A UN report said the global target of halving the number of people in the world without access to safe drinking water was achieved in March 2012.

The report was commissioned by HSBC, WWF, Earthwatch and WaterAid.

The document, Exploring the Links between Water and Economic Growth, produced by Frontier Economics, recorded that almost 800 million remained without access to safe drinking water, while 2.5bn were without basic access to sanitation.

The report's authors estimate that nations would see their GDP improve by up to 15% if the global Millennium Development Targets were achieved.

A report published by the UN in March said the international community had acheived the goal of halving the number of people without access to safe drinking water.

In the past 20 years, two billion people have gained access to improved drinking water.

However, it acknowledged that global targets to improve sanitation were unlikely to be met by the 2015 deadline.

The Millennium Development Goal (MDG) lists 75% of the world's population benefiting from improved sanitation, yet figures suggest that only 63% of the world's population currently have improved sanitation access, a figure projected to increase only to 67% by 2015.

This means that 2.5bn people are still without the level of sanitation outlined in the MDGs.

The report by Frontier Economics listed a number of avenues that need to be addressed in order for the "water challenge" to be addressed.

As well as improving the access to drinking water and sanitation, it also listed the need for great efficiency in the way water is consumed within agriculture, industry and domestic sectors.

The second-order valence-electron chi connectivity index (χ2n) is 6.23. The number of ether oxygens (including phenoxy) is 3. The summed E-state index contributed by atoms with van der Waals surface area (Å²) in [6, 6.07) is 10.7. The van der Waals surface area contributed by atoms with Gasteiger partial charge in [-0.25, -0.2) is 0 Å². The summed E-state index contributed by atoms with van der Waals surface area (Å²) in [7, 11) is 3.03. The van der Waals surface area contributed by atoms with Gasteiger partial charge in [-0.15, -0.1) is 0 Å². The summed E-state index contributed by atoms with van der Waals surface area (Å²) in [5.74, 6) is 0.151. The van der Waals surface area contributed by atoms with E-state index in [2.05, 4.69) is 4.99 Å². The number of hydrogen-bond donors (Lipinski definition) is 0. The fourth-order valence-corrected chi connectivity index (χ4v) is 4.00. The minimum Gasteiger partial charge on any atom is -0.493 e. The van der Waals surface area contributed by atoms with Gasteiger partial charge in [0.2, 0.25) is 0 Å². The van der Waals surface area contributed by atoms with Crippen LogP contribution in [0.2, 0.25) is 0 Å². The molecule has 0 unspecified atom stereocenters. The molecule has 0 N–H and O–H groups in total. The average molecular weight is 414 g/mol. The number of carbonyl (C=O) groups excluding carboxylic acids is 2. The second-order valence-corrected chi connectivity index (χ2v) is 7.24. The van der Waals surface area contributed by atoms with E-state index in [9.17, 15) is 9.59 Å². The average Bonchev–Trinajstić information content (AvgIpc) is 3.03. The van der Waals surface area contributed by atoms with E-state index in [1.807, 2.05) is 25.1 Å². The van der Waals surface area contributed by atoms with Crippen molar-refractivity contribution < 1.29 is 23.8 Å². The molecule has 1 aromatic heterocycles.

Other findings included:

By 2050, the top 10 river basins (by population) are forecast to produce 25% of global GDP - greater than the combined economic output of the US, Japan and Germany
But without effective management, seven out of the 10 regions will be consuming an unsustainable volume of water by 2050.

"We argue that the social and economic gains show that the investment in water and sanitation is critical," explained Barbara Frost, chief executive of WaterAid.

"This report really picks up that up and shows that the return on each dollar invested is about, on average, five dollars."

Ms Frost added that recent estimates showed that about 40% of the world's population did not have adequate sanitation.
Common agenda

"Over the past 30 years, there have been so many initiatives - sometimes these have not been particularly joined-up," Ms Frost explained.

"There does need to be a clear and common agenda on water security, one that puts people that the heart of this as well."

She said that she hoped the forthcoming Rio Summit would place greater "emphasis on investment where the need is greatest".

"In other words, this is where the MDGs are furthest off track," Ms Frost told BBC News.

"The UN needs to play a strong role as a convener or co-ordinator of global acitivities, both in terms of promoting human development as well as sustainable and environmental development."

She said that progress was made in China and Asia, but extra effort was still required in sub-Saharan Africa.

Global banking giant HSBC is using the report as a platform to launch a five-year $100m programme that hopes to address a number of issues, including improving sanitation for more than a million people.

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Why Rio failed in the past and how it can succeed this time

Cicero Lucena and John Gummer set out their plans for success at the Rio+20 sustainable development talks 12 Jun 12;

As world leaders prepare for the Rio+20 meeting in just over a week, now is a fitting moment to assess the true legacy of the original Earth Summit in 1992.

In many respects, the summit was a watershed moment for the environment. It brought together a remarkable 172 countries, more than 100 of which were represented by their leaders, to start to address at the global level the unsustainable use of natural resources and man's impact on the environment.

Yet, two decades on, all the major scientific indicators continue to flash red. And, sadly, it is now clear that a large part of the summit's original potential has been squandered.